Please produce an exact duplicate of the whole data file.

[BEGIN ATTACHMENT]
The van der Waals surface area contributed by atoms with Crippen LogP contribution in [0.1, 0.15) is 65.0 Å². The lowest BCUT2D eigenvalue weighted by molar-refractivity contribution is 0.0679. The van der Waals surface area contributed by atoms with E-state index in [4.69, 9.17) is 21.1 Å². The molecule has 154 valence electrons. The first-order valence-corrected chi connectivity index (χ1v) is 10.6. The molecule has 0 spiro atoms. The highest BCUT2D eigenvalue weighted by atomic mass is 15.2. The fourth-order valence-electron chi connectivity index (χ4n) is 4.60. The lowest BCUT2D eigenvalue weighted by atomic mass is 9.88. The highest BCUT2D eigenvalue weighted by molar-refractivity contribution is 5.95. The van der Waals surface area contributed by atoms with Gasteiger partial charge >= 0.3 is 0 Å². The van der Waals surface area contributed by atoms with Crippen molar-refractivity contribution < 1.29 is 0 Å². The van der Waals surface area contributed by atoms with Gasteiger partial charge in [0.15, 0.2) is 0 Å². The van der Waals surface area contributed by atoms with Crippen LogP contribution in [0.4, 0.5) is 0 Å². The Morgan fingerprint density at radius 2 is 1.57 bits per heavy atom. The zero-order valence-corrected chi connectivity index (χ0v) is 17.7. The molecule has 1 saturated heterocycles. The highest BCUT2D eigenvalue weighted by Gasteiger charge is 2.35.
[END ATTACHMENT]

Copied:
The van der Waals surface area contributed by atoms with Crippen LogP contribution in [0.1, 0.15) is 65.0 Å². The lowest BCUT2D eigenvalue weighted by molar-refractivity contribution is 0.0679. The van der Waals surface area contributed by atoms with E-state index in [4.69, 9.17) is 21.1 Å². The molecule has 154 valence electrons. The first-order valence-corrected chi connectivity index (χ1v) is 10.6. The molecule has 0 spiro atoms. The highest BCUT2D eigenvalue weighted by atomic mass is 15.2. The fourth-order valence-electron chi connectivity index (χ4n) is 4.60. The lowest BCUT2D eigenvalue weighted by atomic mass is 9.88. The highest BCUT2D eigenvalue weighted by molar-refractivity contribution is 5.95. The van der Waals surface area contributed by atoms with Gasteiger partial charge >= 0.3 is 0 Å². The van der Waals surface area contributed by atoms with Crippen molar-refractivity contribution < 1.29 is 0 Å². The van der Waals surface area contributed by atoms with Gasteiger partial charge in [0.15, 0.2) is 0 Å². The van der Waals surface area contributed by atoms with Crippen LogP contribution in [0.4, 0.5) is 0 Å². The Morgan fingerprint density at radius 2 is 1.57 bits per heavy atom. The zero-order valence-corrected chi connectivity index (χ0v) is 17.7. The molecule has 1 saturated heterocycles. The highest BCUT2D eigenvalue weighted by Gasteiger charge is 2.35.